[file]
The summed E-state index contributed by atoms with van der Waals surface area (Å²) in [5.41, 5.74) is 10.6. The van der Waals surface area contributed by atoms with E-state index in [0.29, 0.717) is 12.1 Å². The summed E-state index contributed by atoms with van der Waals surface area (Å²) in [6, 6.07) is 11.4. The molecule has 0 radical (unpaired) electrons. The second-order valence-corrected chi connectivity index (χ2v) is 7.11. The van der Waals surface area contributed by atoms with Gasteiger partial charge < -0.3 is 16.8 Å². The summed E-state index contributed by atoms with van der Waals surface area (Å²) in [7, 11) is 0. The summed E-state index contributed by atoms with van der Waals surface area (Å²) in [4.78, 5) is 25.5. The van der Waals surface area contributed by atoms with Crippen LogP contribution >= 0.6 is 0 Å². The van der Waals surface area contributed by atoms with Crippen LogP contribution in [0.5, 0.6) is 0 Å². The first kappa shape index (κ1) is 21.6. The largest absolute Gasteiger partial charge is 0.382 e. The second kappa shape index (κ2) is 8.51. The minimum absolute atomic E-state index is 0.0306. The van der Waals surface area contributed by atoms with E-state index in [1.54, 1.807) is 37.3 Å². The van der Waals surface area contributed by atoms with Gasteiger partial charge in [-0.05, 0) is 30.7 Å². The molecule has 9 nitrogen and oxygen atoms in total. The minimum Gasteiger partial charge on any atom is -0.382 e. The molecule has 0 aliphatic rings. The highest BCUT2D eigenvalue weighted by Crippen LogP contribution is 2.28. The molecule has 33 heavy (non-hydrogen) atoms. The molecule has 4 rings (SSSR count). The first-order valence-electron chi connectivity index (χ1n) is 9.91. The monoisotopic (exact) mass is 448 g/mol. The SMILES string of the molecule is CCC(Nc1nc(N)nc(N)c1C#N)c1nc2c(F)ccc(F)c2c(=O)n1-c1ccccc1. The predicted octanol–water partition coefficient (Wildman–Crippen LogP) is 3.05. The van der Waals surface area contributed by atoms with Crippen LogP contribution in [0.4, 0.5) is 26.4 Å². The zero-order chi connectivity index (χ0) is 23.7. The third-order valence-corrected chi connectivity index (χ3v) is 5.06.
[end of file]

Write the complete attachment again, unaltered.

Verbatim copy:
The summed E-state index contributed by atoms with van der Waals surface area (Å²) in [5.41, 5.74) is 10.6. The van der Waals surface area contributed by atoms with E-state index in [0.29, 0.717) is 12.1 Å². The summed E-state index contributed by atoms with van der Waals surface area (Å²) in [6, 6.07) is 11.4. The molecule has 0 radical (unpaired) electrons. The second-order valence-corrected chi connectivity index (χ2v) is 7.11. The van der Waals surface area contributed by atoms with Gasteiger partial charge < -0.3 is 16.8 Å². The summed E-state index contributed by atoms with van der Waals surface area (Å²) in [7, 11) is 0. The summed E-state index contributed by atoms with van der Waals surface area (Å²) in [4.78, 5) is 25.5. The van der Waals surface area contributed by atoms with Crippen LogP contribution >= 0.6 is 0 Å². The van der Waals surface area contributed by atoms with Crippen LogP contribution in [0.5, 0.6) is 0 Å². The first kappa shape index (κ1) is 21.6. The largest absolute Gasteiger partial charge is 0.382 e. The second kappa shape index (κ2) is 8.51. The minimum absolute atomic E-state index is 0.0306. The van der Waals surface area contributed by atoms with E-state index in [1.54, 1.807) is 37.3 Å². The van der Waals surface area contributed by atoms with Gasteiger partial charge in [-0.05, 0) is 30.7 Å². The molecule has 9 nitrogen and oxygen atoms in total. The minimum Gasteiger partial charge on any atom is -0.382 e. The molecule has 0 aliphatic rings. The highest BCUT2D eigenvalue weighted by Crippen LogP contribution is 2.28. The molecule has 33 heavy (non-hydrogen) atoms. The molecule has 4 rings (SSSR count). The first-order valence-electron chi connectivity index (χ1n) is 9.91. The monoisotopic (exact) mass is 448 g/mol. The SMILES string of the molecule is CCC(Nc1nc(N)nc(N)c1C#N)c1nc2c(F)ccc(F)c2c(=O)n1-c1ccccc1. The predicted octanol–water partition coefficient (Wildman–Crippen LogP) is 3.05. The van der Waals surface area contributed by atoms with Crippen LogP contribution in [0.4, 0.5) is 26.4 Å². The zero-order chi connectivity index (χ0) is 23.7. The third-order valence-corrected chi connectivity index (χ3v) is 5.06.